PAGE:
continuous still

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continuous still

[kən¦tin·yə·wəs ′stil]
(food engineering)
A type of still in which rectification is accomplished, allowing for the collection of several relatively pure fractions of distilled spirits.
References in periodicals archive ?
Sugarcane juice or molasses spirits generated from a column still are markedly dissimilar to those that originate in a pot still.
By that, Ayala meant that due to the fact that column still systems are easier and cheaper to operate than a pot still system, their operation favorably affects a company's bottom line.
Continued Ayala, "They both [pot still and column still methods] exist because each one addresses a different financial requirement for operating a distillery.
Ironically, in light of the contemporary consumer leanings towards more expensive spirits with deeper character, some rum distilleries that for many years distilled exclusively via the column still method are in the process of reinstituting pot stills as a part of their distilling scheme.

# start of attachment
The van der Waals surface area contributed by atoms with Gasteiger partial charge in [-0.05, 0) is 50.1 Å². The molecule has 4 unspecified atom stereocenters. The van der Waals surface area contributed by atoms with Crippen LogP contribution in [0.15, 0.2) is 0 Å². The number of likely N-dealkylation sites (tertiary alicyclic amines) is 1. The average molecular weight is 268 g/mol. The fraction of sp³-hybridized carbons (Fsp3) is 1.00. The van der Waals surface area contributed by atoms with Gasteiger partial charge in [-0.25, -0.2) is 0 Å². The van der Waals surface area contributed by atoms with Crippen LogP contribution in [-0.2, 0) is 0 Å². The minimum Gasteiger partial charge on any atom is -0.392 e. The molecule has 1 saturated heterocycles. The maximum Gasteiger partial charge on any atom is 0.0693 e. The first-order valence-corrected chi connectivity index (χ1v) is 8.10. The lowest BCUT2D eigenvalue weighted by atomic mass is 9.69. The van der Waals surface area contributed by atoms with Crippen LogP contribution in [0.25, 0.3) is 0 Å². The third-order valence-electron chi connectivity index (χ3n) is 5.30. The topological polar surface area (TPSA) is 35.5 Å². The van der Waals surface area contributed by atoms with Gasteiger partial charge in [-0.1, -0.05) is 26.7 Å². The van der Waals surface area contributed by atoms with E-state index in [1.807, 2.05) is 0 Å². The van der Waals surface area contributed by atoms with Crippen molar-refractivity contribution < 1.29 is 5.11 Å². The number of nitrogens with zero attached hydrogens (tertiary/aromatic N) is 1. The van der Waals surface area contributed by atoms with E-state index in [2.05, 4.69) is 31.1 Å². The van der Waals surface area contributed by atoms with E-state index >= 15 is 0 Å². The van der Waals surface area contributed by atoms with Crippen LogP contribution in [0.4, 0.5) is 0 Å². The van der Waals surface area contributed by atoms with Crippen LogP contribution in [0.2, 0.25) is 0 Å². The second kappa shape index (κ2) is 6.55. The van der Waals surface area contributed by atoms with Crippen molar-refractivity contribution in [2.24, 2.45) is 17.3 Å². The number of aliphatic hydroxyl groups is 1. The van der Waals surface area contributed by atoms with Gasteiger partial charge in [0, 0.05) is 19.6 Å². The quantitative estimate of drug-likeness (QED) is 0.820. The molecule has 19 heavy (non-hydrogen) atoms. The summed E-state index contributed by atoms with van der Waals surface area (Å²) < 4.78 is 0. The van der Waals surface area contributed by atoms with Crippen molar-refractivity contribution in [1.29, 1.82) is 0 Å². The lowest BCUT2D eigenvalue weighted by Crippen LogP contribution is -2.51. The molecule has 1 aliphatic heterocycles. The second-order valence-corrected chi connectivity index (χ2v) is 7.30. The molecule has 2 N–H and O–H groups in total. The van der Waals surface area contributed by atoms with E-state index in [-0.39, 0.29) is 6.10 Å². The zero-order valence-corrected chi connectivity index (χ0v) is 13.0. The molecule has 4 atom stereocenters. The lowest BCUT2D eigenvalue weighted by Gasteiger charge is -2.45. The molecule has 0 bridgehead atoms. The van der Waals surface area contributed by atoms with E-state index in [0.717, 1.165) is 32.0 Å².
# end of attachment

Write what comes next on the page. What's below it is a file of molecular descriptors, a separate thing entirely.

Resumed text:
Many of the popular premium and superpremium rums currently in the marketplace are blends of column still and pot still rums.
2 Noteworthy Barrel-Aged Pot Still & Column Still Combinations
pot still: distillation done in small, individual batches in copper kettles; the original and sole method of distillation for all rums until the 1840s when column still distillation was introduced.
Pot stills are a less 'efficient' way of distilling than column stills and the baby rum that is collected at the end of the process is lower in [alcoholic] strength to a rum made in a column.
The downside is that severely untainted spirits made in column stills possess less depth of character than those generated in pot stills.
Scotland's grain whiskies are produced from maize or wheat in continuously running, large-volume column stills.